Degrees and Diplomas: A tale of overloading

Ruby is a third year student studying a BSc (Biotech) and a Dip Lang (Japanese). Her hobbies include overloading curling up with a good book, listening to and creating movie scores, and hunting down free food on campus.

So you start university, and you get really excited about it. Your first day goes by, and so far your core subjects are looking pretty good. Maybe you’ve signed up for some Biology, a bit of Glee Singing on the side, just so you’ve covered all bases. But have you? You start thinking back to those VCE subjects you actually quite enjoyed. The SACs scared you, and the exam was a traumatic experience. But, overall, it was a pretty great subject. So, you can’t help but think that something is missing. After looking into breadth subjects again, you realise that although you really do like your course, you’re not quite satisfied. You miss that language you took, or feel like your Arts degree just isn’t quite going to cut it. So along with your degree, you begin looking into diplomas. Until…



4 years?!

It’s safe to say that if that was your reaction, you are not alone. But fear not, there is of course, a solution! Firstly, you can still finish in 3 years by a process called overloading. Second of all, don’t stress! If you start your diploma and decide it’s not for you, you can stop at any time. The subjects you complete can be cross credited into your degree as breadth subjects. The same way that subjects can be cross credited into your diploma to give you less to complete (in the case of languages)!

What is overloading?

If you are a new student, you may not be aware of overloading. Basically, with university approval, you can complete 5 subjects per semester (62.5 credit points) instead of the usual 4 (50 credit points). Or, you also have the option of overloading during the summer semester, in which case you would take 2 subjects (25 points), instead of 1 (12.5 points).

Before you get too excited, there are of course conditions you must meet, with the first point being that you must have already completed a semester at uni already before you start taking on 5 subjects, along with a 70% average, and no fail grades on your transcript. To make sure you’re eligible to overload, click here!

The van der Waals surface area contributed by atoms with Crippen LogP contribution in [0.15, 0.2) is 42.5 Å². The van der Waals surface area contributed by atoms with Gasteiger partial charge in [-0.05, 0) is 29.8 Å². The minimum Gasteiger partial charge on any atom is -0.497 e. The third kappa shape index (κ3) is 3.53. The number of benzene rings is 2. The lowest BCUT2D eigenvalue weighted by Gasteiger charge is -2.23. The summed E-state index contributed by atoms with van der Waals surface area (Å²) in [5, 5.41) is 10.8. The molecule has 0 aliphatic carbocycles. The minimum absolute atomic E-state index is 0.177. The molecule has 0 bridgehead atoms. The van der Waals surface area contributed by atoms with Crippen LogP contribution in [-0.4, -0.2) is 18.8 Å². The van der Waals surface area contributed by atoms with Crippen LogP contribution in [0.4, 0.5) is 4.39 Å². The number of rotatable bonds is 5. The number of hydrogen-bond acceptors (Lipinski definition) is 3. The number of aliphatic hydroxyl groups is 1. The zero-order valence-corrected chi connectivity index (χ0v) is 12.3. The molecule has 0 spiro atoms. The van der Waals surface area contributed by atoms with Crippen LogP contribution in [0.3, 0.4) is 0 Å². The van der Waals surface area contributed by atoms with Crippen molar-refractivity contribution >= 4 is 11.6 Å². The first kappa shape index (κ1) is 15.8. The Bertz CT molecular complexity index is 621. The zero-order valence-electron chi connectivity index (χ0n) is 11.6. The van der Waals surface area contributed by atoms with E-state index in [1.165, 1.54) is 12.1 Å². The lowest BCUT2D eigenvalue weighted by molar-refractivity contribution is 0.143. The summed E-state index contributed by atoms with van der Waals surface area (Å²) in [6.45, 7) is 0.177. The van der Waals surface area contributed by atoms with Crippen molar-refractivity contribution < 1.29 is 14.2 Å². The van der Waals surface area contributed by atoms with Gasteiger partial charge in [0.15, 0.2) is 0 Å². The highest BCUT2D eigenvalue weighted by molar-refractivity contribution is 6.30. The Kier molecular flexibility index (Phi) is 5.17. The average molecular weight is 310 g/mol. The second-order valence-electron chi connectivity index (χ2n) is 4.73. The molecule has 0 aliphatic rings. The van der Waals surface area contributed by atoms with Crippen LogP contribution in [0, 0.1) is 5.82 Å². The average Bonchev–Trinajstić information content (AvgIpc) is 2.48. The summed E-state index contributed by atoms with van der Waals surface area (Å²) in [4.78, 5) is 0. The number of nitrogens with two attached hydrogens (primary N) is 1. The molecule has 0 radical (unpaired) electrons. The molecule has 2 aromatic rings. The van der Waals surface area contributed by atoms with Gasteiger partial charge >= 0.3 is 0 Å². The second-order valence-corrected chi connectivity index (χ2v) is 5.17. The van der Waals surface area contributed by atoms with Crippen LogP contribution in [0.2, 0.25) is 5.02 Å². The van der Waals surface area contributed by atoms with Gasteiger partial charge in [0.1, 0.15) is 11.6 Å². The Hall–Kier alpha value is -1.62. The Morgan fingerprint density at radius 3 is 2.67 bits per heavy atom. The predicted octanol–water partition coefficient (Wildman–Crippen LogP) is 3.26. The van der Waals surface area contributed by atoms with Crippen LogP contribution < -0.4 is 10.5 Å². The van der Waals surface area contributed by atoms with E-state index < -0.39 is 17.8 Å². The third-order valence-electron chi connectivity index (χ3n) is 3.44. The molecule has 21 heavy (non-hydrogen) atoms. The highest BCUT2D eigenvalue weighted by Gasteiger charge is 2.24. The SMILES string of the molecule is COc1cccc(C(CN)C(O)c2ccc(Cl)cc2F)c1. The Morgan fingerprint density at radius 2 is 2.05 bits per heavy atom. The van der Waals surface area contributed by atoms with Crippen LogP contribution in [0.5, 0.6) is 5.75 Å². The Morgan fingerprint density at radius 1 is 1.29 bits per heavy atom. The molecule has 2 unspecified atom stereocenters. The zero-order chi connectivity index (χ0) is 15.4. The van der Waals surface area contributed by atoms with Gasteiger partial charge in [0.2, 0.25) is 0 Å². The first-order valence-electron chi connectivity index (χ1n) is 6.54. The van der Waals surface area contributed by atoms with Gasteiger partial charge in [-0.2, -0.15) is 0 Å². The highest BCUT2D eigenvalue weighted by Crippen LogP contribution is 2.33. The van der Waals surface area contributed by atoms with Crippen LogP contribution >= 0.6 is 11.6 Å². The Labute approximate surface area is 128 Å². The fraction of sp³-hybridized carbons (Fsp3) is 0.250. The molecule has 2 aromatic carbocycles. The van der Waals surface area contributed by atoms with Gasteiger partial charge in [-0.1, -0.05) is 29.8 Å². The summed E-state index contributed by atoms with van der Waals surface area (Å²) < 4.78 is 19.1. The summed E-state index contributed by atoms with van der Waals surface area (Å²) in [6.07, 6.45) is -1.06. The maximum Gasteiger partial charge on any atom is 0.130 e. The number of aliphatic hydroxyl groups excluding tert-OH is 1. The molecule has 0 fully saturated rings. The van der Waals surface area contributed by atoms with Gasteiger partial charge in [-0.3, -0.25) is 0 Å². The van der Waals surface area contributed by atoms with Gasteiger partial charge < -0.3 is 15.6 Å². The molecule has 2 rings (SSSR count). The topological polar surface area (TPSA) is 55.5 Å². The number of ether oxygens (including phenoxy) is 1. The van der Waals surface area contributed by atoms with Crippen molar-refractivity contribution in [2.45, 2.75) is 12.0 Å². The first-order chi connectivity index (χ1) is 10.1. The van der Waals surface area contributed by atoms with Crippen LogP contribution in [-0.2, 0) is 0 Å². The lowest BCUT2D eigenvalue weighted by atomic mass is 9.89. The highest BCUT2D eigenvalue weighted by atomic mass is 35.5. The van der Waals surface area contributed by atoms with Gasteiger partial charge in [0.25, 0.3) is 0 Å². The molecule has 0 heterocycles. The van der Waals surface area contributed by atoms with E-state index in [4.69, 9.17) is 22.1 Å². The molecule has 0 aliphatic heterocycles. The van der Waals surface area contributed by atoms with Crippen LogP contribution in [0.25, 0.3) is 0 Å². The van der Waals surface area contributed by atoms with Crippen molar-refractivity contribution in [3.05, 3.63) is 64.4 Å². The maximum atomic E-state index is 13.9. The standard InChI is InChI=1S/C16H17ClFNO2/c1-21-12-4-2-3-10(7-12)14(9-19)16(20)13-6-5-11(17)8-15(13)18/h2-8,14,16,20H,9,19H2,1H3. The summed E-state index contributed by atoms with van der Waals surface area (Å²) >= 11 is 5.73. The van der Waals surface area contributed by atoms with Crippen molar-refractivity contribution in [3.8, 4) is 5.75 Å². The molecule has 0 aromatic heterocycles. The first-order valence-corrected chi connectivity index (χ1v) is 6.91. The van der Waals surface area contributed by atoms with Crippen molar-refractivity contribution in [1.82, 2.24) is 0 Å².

Are you a third year student?

If you’ve just started your final year, you may be looking at your lecture notes and are already experiencing adverse reactions. You may be beyond that point and have burnt them, convincing yourself that a careers at Maccas really wouldn’t be so bad.


If this is the case, and you’ve just read the above criteria, 70% average may look rather out of reach, if not impossible. But if you’re still not quite prepared to give up your dream and become a professional check-out chick/chap, fear not, Unimelb has the answer. If you’re going on to your last semester of undergrad this year and need to overload, you can shoot uni an email and most likely get the conditions waived.

Worried about taking an extra subject and risking going crazy?

This is why it is recommended to begin overloading earlier on in your course. Once you’ve started into your second and third years, it will be more difficult to pick up subjects with a lighter work load.

Having said that, if you are an older student, the university offers many subjects that you can handle on a heavier workload as well. Ever considered taking an online subject, for example? There are many excellent breadth options you may have never heard of! If you want to have a browse, I recommend clicking here:

However, if it does look like too much to handle, there are always summer subjects to consider as well, which you can also check out by clicking here:

Not taking a diploma but like the idea of fast-tracking through your course?

It is also possible to finish a regular degree in shorter than three years by using this method. However, as major subjects are usually built up by taking first, second, then third year subjects, it is recommended that you first check your subject requirements. Otherwise you may block yourself out of subjects which are set out in sequence, for example: Chemistry 1 is followed by Chemistry 2, and therefore can not be taken at the same time.

So, if you are set on finishing your degree in three years instead of four, but you do want to graduate with that extra bit of luxurious paper, overloading is definitely an option worth considering!

– Ruby





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